Leaders from the European Union met with Middle Eastern officials in Brussels to finalize details of the Trans-Arab gas pipeline.
EU Energy Commissioner Andris Piebalgs and External Relations Commissioner Benita Ferrero-Waldner met Middle East officials to discuss including the Trans-Arab gas pipeline as a supplier to the EU-backed Nabucco project.
The Trans-Arab pipeline has a 353 billion cubic foot per year capacity. The pipeline runs from Egypt to Syria, with plans to connect with Turkey and Iraq by 2009.
"The Arab Gas Pipeline is set to be finalized by the end of the year, opening important possibilities as a new transport route for gas to the EU, particularly for the Nabucco project," Ferrero-Waldner said.
Piebalgs noted the Middle East region and the EU face similar challenges in the energy sector and said integrating the Nabucco project with the Trans-Arab pipeline could be a "common response" to those challenges, New Europe reported.
Piebalgs said following a meeting with Russian Energy Minister Viktor Khristenko that "We should not ask Russia to join" their South Stream project to the Nabucco network.
India examines deepwater pipeline linked to Middle East
India is looking to a deepwater pipeline project from the Middle East to avoid the political turmoil of the land-based Iran-Pakistan-India gas pipeline.
Ministers examined a $4-billion proposal for a deepwater pipeline that would stretch from Oman across the Arabian Sea to western India, The Times of India reported Monday.
Indian officials viewed the deepwater pipeline as a political and economic alternative to the overland pipeline as it averts traversing potentially volatile territory and diversifies the Indian energy supply.
The deepwater pipeline project comes on the heels of earlier success in the Black Sea's Blue Stream project and the Mardi Gras pipeline in the Gulf of Mexico.
Indian officials also viewed the deepwater pipeline as a more secure option as the risk of sabotage is mitigated.
The pipeline is scheduled for completion by 2012.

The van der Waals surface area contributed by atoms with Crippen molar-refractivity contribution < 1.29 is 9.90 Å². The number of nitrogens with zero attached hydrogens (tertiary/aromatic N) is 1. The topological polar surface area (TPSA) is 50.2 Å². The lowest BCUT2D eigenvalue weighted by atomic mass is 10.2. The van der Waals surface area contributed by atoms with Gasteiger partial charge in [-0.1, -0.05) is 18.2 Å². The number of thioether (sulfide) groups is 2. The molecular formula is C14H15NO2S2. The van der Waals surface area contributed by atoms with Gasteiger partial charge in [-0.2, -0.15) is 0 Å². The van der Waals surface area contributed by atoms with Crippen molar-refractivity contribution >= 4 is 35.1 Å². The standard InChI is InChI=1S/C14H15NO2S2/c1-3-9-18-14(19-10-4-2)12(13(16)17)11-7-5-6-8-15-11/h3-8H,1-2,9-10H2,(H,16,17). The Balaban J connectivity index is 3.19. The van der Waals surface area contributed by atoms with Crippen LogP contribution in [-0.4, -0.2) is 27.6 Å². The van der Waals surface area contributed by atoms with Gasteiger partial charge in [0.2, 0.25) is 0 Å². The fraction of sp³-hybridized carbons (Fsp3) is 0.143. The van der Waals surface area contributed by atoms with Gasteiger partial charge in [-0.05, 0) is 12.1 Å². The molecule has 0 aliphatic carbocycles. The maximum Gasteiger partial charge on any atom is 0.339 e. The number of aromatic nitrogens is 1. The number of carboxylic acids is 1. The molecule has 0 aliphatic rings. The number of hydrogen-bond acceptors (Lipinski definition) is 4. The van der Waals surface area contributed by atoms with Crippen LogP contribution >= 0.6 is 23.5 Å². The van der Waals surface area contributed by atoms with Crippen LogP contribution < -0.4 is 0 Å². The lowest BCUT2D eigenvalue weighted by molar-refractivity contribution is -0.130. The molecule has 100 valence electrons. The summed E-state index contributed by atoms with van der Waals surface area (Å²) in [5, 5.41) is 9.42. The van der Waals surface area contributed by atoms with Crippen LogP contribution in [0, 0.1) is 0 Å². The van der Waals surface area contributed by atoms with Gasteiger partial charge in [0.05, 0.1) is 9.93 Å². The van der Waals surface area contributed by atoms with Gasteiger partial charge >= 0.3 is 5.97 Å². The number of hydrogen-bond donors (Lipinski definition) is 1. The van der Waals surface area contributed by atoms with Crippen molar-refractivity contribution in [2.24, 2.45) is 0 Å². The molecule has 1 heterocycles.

Ukraine says Russia obliged to advise Kiev on South Stream
The top foreign affairs adviser to Ukrainian President Viktor Yushchenko said Russia is legally bound to consult his country on the South Stream gas pipeline.
Oleksandr Chalyi said because the proposed South Stream project uses portions of the Ukrainian continental shelf and Russia is obligated under the law of the seas to inform the Ukrainian government of construction plans, European Voice reported Monday.
Nearly 80 percent of all natural gas exports from Asia pass through Ukraine before entering European markets.
Chalyi said this realization means "it's now time for us to think about our national interest."
He also broached Sunday the possibility of a regional consortium of Baltic and Eastern European states in the interest of securing energy flows to the region.
Ukraine and Russia have been at odds over energy matters, including rising export costs from the Russian energy giant, Gazprom.
Magellan to link Texas refineries with 80-mile pipeline
Magellan Midstream Partners Monday announced a $240-million project to build an 80-mile petroleum pipeline connecting its refining regions in Texas.
The new 150,000 barrels-per-day pipeline will connect the Port Arthur refineries to the East Houston terminal that serves as the point of origin for the company's 8,500-mile-pipeline system.
The project is backed by a 15-year agreement with Motiva Enterprises, a 50-50 venture between Shell Oil Company and Saudi Refining, Inc.
"We are pleased to continue expanding our Texas footprint to meet growing demand in that market," Magellan's chief executive officer Don Wellendorf said in a press statement.
The current Magellan pipeline system feeds three Motiva terminals in Dallas, Hearne and Waco. Magellan projects full operational capacity to commence in 2011.